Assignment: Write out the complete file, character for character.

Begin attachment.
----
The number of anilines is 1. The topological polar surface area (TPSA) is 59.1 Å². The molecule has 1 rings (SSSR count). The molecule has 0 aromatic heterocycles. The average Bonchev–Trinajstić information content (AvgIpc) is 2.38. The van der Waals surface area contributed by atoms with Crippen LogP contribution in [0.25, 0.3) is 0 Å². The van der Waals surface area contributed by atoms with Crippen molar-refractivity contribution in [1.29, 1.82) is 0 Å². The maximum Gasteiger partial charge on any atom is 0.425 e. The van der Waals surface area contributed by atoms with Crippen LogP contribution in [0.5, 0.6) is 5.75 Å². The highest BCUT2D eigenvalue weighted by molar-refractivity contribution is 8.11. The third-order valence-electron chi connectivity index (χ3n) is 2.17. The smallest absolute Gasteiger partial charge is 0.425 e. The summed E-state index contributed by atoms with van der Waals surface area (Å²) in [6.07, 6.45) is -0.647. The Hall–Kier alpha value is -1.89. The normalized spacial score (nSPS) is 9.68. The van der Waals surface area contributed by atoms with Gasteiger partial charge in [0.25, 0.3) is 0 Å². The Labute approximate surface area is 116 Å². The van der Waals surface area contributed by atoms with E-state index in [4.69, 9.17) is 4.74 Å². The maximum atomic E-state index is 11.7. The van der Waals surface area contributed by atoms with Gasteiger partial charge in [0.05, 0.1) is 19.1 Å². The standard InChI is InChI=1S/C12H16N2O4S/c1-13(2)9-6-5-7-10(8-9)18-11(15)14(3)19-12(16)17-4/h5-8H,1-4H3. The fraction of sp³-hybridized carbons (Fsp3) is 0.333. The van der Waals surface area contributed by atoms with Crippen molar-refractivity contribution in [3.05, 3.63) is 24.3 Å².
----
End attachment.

The number of anilines is 1. The topological polar surface area (TPSA) is 59.1 Å². The molecule has 1 rings (SSSR count). The molecule has 0 aromatic heterocycles. The average Bonchev–Trinajstić information content (AvgIpc) is 2.38. The van der Waals surface area contributed by atoms with Crippen LogP contribution in [0.25, 0.3) is 0 Å². The van der Waals surface area contributed by atoms with Crippen molar-refractivity contribution in [1.29, 1.82) is 0 Å². The maximum Gasteiger partial charge on any atom is 0.425 e. The van der Waals surface area contributed by atoms with Crippen LogP contribution in [0.5, 0.6) is 5.75 Å². The highest BCUT2D eigenvalue weighted by molar-refractivity contribution is 8.11. The third-order valence-electron chi connectivity index (χ3n) is 2.17. The smallest absolute Gasteiger partial charge is 0.425 e. The summed E-state index contributed by atoms with van der Waals surface area (Å²) in [6.07, 6.45) is -0.647. The Hall–Kier alpha value is -1.89. The normalized spacial score (nSPS) is 9.68. The van der Waals surface area contributed by atoms with Gasteiger partial charge in [0.25, 0.3) is 0 Å². The Labute approximate surface area is 116 Å². The van der Waals surface area contributed by atoms with E-state index in [4.69, 9.17) is 4.74 Å². The maximum atomic E-state index is 11.7. The van der Waals surface area contributed by atoms with Gasteiger partial charge in [0.05, 0.1) is 19.1 Å². The standard InChI is InChI=1S/C12H16N2O4S/c1-13(2)9-6-5-7-10(8-9)18-11(15)14(3)19-12(16)17-4/h5-8H,1-4H3. The fraction of sp³-hybridized carbons (Fsp3) is 0.333. The van der Waals surface area contributed by atoms with Crippen molar-refractivity contribution in [3.05, 3.63) is 24.3 Å².